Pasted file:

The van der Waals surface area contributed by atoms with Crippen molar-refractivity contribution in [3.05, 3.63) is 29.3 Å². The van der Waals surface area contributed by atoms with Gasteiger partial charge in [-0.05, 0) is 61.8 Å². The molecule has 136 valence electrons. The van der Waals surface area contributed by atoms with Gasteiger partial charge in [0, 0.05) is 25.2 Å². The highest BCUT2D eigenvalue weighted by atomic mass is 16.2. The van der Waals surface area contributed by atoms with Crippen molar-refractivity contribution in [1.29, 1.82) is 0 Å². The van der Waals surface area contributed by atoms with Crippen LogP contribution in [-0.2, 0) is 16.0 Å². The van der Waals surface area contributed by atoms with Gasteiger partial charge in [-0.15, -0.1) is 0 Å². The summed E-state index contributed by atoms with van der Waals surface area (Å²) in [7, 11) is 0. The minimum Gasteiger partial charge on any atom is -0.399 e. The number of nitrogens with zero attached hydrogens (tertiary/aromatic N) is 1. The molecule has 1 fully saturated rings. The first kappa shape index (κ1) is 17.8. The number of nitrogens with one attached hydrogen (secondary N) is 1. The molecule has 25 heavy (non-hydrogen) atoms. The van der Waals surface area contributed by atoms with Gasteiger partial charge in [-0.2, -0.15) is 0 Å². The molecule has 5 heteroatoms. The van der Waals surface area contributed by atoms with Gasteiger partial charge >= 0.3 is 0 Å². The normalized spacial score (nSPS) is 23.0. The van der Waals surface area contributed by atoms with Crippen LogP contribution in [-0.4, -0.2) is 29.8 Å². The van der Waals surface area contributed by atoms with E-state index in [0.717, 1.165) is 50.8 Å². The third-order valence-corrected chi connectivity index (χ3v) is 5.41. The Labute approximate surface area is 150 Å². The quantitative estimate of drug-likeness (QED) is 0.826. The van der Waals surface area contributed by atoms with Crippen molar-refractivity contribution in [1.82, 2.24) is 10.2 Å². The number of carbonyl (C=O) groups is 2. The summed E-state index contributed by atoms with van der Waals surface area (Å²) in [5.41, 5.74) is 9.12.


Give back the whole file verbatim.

The van der Waals surface area contributed by atoms with Crippen molar-refractivity contribution in [3.05, 3.63) is 29.3 Å². The van der Waals surface area contributed by atoms with Gasteiger partial charge in [-0.05, 0) is 61.8 Å². The molecule has 136 valence electrons. The van der Waals surface area contributed by atoms with Gasteiger partial charge in [0, 0.05) is 25.2 Å². The highest BCUT2D eigenvalue weighted by atomic mass is 16.2. The van der Waals surface area contributed by atoms with Crippen molar-refractivity contribution in [1.29, 1.82) is 0 Å². The van der Waals surface area contributed by atoms with Crippen LogP contribution in [-0.2, 0) is 16.0 Å². The van der Waals surface area contributed by atoms with Gasteiger partial charge in [-0.15, -0.1) is 0 Å². The summed E-state index contributed by atoms with van der Waals surface area (Å²) in [7, 11) is 0. The minimum Gasteiger partial charge on any atom is -0.399 e. The number of nitrogens with zero attached hydrogens (tertiary/aromatic N) is 1. The molecule has 1 fully saturated rings. The first kappa shape index (κ1) is 17.8. The number of nitrogens with one attached hydrogen (secondary N) is 1. The molecule has 25 heavy (non-hydrogen) atoms. The van der Waals surface area contributed by atoms with Gasteiger partial charge in [-0.2, -0.15) is 0 Å². The molecule has 5 heteroatoms. The van der Waals surface area contributed by atoms with Gasteiger partial charge >= 0.3 is 0 Å². The normalized spacial score (nSPS) is 23.0. The van der Waals surface area contributed by atoms with Crippen LogP contribution in [-0.4, -0.2) is 29.8 Å². The van der Waals surface area contributed by atoms with E-state index in [0.717, 1.165) is 50.8 Å². The third-order valence-corrected chi connectivity index (χ3v) is 5.41. The Labute approximate surface area is 150 Å². The quantitative estimate of drug-likeness (QED) is 0.826. The van der Waals surface area contributed by atoms with Crippen molar-refractivity contribution in [1.82, 2.24) is 10.2 Å². The number of carbonyl (C=O) groups is 2. The summed E-state index contributed by atoms with van der Waals surface area (Å²) in [5.41, 5.74) is 9.12.